A member of Eric Adams' transition team approached the commanding officer of the NYPD gun licensing division in December to ask about obtaining gun permits for civilians who would potentially be assigned to protect City Hall.
The head of the NYPD License Division, according to four sources briefed on the conversation, was troubled by the pitch, made by Tim Pearson, a retired NYPD inspector serving on the Adams transition team.
Deputy Inspector Hugh Bogle shut the conversation down and reported it to a supervisor, concerned that the request was made by a non-government official, and involved a questionable idea to replace trained NYPD officers with lesser-trained civilians.
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One senior official said Pearson had talked about wanting to do security for the mayor "a different way."
Adams's chief spokesman confirms the meeting took place, but denies there was ever any intention to replace NYPD officers with civilians on the mayor's security detail.
"Pearson, on the transition team, was inquiring as to the possibility of replacing NYPD officers at City Hall, not on the Mayor’s detail, with other qualified municipal employees," said Communications Director Maxwell Young.
He added that the idea was "to save resources and get more officers out on the street."
City officials say the proposal was to hire civilians, through the Department of Citywide Administrative Services, and designate them as special patrol officers with gun licenses and arrest powers. These civilians would have been stationed in high-profile posts like the front gates and hallways of City Hall and Gracie Mansion, according to Young.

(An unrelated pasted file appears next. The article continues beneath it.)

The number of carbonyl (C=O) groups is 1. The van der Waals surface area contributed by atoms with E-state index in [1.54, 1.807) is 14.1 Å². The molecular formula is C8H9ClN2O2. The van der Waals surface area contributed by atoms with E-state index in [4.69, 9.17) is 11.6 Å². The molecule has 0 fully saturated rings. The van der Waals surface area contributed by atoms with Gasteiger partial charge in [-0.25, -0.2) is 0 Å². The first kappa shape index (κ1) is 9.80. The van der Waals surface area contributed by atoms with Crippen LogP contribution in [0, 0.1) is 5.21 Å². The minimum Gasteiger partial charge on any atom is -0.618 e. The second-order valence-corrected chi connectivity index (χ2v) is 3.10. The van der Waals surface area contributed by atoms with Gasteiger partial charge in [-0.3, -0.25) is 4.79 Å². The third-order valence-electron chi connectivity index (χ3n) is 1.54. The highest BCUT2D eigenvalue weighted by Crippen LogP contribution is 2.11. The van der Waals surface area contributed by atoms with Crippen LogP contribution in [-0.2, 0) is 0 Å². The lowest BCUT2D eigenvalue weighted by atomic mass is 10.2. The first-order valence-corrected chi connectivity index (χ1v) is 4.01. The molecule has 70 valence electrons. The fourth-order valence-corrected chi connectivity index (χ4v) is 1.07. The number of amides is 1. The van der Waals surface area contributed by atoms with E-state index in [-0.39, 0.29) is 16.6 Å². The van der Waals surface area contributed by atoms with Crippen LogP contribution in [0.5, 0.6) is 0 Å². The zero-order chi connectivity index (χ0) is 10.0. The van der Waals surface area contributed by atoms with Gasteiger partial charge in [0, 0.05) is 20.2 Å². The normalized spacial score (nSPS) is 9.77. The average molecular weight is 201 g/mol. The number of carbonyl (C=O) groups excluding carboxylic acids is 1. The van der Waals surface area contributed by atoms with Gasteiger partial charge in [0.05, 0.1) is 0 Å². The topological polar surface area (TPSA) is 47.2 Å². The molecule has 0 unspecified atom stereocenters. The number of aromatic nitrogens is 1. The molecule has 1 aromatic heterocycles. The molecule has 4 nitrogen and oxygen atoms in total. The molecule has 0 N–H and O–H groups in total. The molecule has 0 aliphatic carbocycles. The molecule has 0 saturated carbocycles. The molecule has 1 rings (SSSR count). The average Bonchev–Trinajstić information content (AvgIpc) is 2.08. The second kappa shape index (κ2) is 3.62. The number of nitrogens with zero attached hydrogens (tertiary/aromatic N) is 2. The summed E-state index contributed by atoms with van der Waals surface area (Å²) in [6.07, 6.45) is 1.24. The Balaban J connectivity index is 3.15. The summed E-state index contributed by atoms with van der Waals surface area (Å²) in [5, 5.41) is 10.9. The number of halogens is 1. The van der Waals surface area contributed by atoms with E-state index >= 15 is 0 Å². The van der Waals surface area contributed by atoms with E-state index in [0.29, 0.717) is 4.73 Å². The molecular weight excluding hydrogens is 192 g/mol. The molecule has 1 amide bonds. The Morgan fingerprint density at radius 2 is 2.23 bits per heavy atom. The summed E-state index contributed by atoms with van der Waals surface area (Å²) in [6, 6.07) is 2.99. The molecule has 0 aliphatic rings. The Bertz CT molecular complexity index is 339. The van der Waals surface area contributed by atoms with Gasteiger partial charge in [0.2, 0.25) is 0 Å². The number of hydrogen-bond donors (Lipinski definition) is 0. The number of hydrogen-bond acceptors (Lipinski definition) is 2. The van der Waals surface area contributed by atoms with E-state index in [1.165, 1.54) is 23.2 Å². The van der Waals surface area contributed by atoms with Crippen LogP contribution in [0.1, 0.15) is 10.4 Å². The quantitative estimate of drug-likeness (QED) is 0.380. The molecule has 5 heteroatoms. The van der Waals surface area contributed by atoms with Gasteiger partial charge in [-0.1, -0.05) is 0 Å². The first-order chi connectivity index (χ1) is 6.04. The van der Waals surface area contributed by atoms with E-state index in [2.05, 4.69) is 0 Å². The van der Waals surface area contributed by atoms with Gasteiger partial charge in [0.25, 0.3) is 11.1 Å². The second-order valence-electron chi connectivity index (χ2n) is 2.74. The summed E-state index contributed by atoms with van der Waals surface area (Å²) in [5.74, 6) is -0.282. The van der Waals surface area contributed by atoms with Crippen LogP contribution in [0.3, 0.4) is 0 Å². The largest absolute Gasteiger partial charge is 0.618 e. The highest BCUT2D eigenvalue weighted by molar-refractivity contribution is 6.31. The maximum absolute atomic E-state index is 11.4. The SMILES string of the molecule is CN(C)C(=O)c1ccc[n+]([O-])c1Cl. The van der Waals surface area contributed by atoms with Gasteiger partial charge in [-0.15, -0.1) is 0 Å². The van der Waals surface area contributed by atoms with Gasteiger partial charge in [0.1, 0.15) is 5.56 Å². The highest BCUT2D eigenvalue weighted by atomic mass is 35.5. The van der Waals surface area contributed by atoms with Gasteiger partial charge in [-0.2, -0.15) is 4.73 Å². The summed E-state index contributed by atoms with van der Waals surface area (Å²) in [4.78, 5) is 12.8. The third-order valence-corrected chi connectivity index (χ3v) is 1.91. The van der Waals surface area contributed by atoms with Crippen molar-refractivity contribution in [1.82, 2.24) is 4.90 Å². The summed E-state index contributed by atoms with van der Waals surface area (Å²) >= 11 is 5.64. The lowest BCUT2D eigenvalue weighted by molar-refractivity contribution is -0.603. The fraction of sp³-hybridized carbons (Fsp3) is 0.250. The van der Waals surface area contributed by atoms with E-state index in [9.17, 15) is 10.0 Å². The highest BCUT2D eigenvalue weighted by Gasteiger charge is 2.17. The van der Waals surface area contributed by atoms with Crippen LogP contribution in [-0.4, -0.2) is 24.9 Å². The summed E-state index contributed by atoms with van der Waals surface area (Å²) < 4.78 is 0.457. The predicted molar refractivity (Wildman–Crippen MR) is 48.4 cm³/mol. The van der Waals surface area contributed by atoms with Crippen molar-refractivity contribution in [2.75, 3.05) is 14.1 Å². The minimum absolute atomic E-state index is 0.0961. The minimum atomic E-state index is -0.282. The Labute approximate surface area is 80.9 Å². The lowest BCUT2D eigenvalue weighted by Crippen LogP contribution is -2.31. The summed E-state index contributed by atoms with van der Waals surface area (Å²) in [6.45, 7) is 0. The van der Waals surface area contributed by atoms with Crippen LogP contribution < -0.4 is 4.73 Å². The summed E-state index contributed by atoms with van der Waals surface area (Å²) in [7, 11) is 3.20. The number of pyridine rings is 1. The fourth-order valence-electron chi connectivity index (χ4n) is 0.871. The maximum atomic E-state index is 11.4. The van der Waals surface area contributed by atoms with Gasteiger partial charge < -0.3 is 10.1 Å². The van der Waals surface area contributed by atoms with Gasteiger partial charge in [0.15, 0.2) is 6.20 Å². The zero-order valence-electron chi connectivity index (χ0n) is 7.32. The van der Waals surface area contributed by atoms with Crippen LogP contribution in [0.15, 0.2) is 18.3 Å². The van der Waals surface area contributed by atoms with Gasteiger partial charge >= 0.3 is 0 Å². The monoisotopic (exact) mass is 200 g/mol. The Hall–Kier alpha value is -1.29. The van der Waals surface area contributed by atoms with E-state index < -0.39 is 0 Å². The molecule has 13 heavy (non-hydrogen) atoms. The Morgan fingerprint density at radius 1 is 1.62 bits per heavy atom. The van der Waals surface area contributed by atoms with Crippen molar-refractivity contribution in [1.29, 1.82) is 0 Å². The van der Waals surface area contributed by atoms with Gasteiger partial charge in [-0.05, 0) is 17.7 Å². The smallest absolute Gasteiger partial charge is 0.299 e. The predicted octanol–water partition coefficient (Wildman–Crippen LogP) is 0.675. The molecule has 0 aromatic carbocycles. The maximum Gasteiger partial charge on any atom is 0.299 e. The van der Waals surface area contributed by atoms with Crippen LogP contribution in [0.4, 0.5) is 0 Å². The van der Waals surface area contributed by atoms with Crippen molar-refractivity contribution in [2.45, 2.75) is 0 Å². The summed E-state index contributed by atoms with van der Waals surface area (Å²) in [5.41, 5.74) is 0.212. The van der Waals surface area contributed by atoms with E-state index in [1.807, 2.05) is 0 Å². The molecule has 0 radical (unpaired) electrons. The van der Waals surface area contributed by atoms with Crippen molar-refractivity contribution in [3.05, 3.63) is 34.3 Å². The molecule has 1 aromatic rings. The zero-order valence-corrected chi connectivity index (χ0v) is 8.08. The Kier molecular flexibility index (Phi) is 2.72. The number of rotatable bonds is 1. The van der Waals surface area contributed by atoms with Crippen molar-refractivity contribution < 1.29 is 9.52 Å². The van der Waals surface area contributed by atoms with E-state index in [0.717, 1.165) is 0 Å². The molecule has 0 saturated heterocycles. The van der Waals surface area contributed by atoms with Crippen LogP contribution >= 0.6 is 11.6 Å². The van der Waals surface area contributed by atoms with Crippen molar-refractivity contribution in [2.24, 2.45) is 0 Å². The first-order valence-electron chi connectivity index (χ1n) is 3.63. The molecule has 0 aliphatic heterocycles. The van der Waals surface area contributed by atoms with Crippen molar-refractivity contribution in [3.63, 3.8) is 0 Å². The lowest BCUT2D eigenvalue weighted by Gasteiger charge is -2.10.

DCAS personnel already provide security at some municipal buildings in the city. Young said the idea of civilians protecting City Hall was "dropped… when the answer appeared to be no."
Word spread through some police and union circles that an effort was underway not only to replace uniformed police officers protecting City Hall, but to place known and trusted civilian associates of Mayor Adams on his security detail.
"This is absolutely inaccurate," Young said in a statement. "There was absolutely never a consideration about replacing the mayor’s security detail with civilians.”
Adams has said he wants to limit his security detail, and is facing some criticism for placing his brother Bernard Adams, a retired NYPD sergeant, in charge of his protection.
NBC New York previously reported that Pearson was also the messenger to the NYPD that the mayor-elect wanted his brother hired, in what watchdogs say is a violation of local ethics law.
When asked about their reaction to the proposal, some police and union officials said they were concerned about downgrading security at City Hall, a potential terror target that was also the scene of a 2003 shooting that killed Brooklyn Councilmember James Davis.
The president of the detectives' union Paul DiGiacomo said: “NYPD Detectives have been protecting City Hall for decades and they’re second to none at their jobs. The idea that 'The Greatest Detectives in the World' can be replaced by lesser trained, experienced, and committed civilian security guards is preposterous — and risks the safety of all those who work and visit there.”
DiGiacomo was one of several union officials who said the plan would have violated labor contracts.
Police sources said another reason the request was irksome: The NYPD License Division was previously embroiled in a corruption investigation where two businessmen were arrested and later convicted for trying to bribe Mayor Bill de Blasio and numerous NYPD officials. Questions raised in the case included whether special treatment existed in the awarding of gun permits.
Adams' newly named Deputy Mayor for Public Safety Phil Banks was named as an unindicted co-conspirator in a federal bribery case linked to the two now-convicted businessmen case. At the time, Banks was the NYPD's Chief of Department and was never charged with a crime.
The mayor's office also confirmed that during that December meeting at One Police Plaza, Tim Pearson inquired about getting a gun permit for himself. He was told he had to apply through his home county of Nassau.
Through spokespeople, both Banks and Pearson declined requests for comment.